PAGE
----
Mossbridge, J., Tressoldi, P. E., and Utts, J. (2012). Predictive physiological anticipation preceding seemingly unpredictable stimuli: a meta-analysis. Front. Psychol. 3:390. doi: 10.3389/fpsyg.2012.00390

Radin, D., Michel, L., Galdamez, K., Wendland, P., Rickenbach, R., and Delorme, A. (2012). Consciousness and the double-slit interference pattern: six experiments. Phys. Essays 25, 157–171. doi: 10.4006/0836-1398-25.2.157

Radin, D., Nelson, R., Dobyns, Y., and Houtkooper, J. (2006). Reexamining psychokinesis: comment on Bösch, Steinkamp, and Boller. Psychol. Bull. 132, 529–532. doi: 10.1037/0033-2909.132.4.529

Richard, F. D., and Bond, C. F. Jr. (2003). One hundred years of social psychology quantitatively described. Rev. Gen. Psychol. 7, 331–363. doi: 10.1037/1089-2680.7.4.331

Schmidt, S. (2012). Can we help just by good intentions? a meta-analysis of experiments on distant intention effects. J. Altern. Complement. Med. 18, 529–533. doi: 10.1089/acm.2011.0321

Schmidt, S., Schneider, R., Utts, J., and Walach, H. (2004). Distant intentionality and the feeling of being stared at: two meta-analyses. Br. J. Psychol. 95, 235–247. doi: 10.1348/000712604773952449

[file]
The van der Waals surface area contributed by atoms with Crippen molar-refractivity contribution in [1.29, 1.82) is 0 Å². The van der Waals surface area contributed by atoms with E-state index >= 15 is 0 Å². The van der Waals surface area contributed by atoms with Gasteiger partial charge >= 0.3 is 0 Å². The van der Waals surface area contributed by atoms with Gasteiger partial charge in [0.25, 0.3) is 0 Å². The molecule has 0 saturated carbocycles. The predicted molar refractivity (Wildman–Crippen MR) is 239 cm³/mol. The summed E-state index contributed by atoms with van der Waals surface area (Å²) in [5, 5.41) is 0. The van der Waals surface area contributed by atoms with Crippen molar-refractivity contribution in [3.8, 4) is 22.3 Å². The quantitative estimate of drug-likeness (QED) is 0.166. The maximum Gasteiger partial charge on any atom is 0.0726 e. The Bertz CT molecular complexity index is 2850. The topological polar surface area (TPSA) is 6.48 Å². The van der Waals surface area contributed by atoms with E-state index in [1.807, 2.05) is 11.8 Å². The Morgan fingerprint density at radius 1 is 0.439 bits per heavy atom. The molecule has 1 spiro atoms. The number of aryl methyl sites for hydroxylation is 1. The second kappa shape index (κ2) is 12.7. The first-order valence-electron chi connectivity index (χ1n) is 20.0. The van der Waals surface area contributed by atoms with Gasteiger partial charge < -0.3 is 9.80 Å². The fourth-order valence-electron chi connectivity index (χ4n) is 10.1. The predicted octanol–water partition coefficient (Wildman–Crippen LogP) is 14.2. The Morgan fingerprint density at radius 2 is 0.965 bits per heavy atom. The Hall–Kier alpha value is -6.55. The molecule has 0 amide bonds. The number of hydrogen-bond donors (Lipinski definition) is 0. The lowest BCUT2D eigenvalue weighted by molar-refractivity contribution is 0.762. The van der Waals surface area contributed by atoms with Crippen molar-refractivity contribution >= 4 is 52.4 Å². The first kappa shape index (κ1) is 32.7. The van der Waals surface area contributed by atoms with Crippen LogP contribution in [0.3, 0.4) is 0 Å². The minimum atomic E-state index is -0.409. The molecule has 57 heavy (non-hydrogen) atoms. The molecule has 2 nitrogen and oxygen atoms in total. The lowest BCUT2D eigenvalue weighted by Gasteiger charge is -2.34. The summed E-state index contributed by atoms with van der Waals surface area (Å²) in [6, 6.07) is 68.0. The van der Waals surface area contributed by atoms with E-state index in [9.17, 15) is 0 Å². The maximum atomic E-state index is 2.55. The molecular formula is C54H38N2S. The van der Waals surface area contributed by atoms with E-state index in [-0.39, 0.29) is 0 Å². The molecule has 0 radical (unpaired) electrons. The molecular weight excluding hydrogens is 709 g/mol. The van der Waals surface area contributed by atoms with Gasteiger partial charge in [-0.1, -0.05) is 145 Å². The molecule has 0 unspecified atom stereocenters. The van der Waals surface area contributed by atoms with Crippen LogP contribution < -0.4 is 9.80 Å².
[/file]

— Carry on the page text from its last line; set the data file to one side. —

Schönwetter, T., Ambach, W., and Vaitl, D. (2011). Does a modified guilty knowledge test reveal anomalous interactions within pairs of participants. J. Parapsychol. 75, 93–118.

Sheehan, D. (2011). Frontiers of time: quantum retrocausation. theory and experiments. AIP Conf. Proc. 1408, 255–278. doi: 10.1063/1.3663728

Sherwood, S. J., and Roe, C. A. (2003). A review of dream ESP studies conducted since the Maimonides Dream ESP programme. J. Conscious. Stud. 10, 85–109.

Storm, L., Tressoldi, P. E., and Di Risio, L. (2010). Meta-analyses of free-response studies 1992-2008, assessing the noise reduction model in parapsychology. Psychol. Bull. 136, 491–494. doi: 10.1037/a0019840

Storm, L., Tressoldi, P. E., and Di Risio, L. (2012). Meta-analysis of ESP studies, 1987–2010: assessing the success of the forced-choice design in parapsychology. J. Parapsychol. 76, 243–274.

Storm, L., Tressoldi, P. E., and Utts, J. (2013). Testing the Storm et al. (2010) meta-analysis using Bayesian and frequentist approaches: reply to Rouder et al. Psychol. Bull. 1, 248–254. doi: 10.1037/a0029506

Tressoldi, P. E (2011). Extraordinary claims require extraordinary evidence: the case of non-local perception, a classical and Bayesian review of evidences. Front. Psychol. 2:117. doi: 10.3389/fpsyg. 2011.00117

Truzzi, M. (1978). On the extraordinary: an attempt at clarification. Zetetic Scholar 1, 11–22.

Utts, J. (1991). Replication and meta-analysis in parapsychology. Statist. Sci. 6, 363–378. doi: 10.1214/ss/1177011577

Wiseman, R., Smith, M., and Kornbrot, D. (1996). Exploring possible sender-to-experimenter acoustic leakage in the PRL autoganzfeld experiments. J. Parapsychol. 60, 97–128.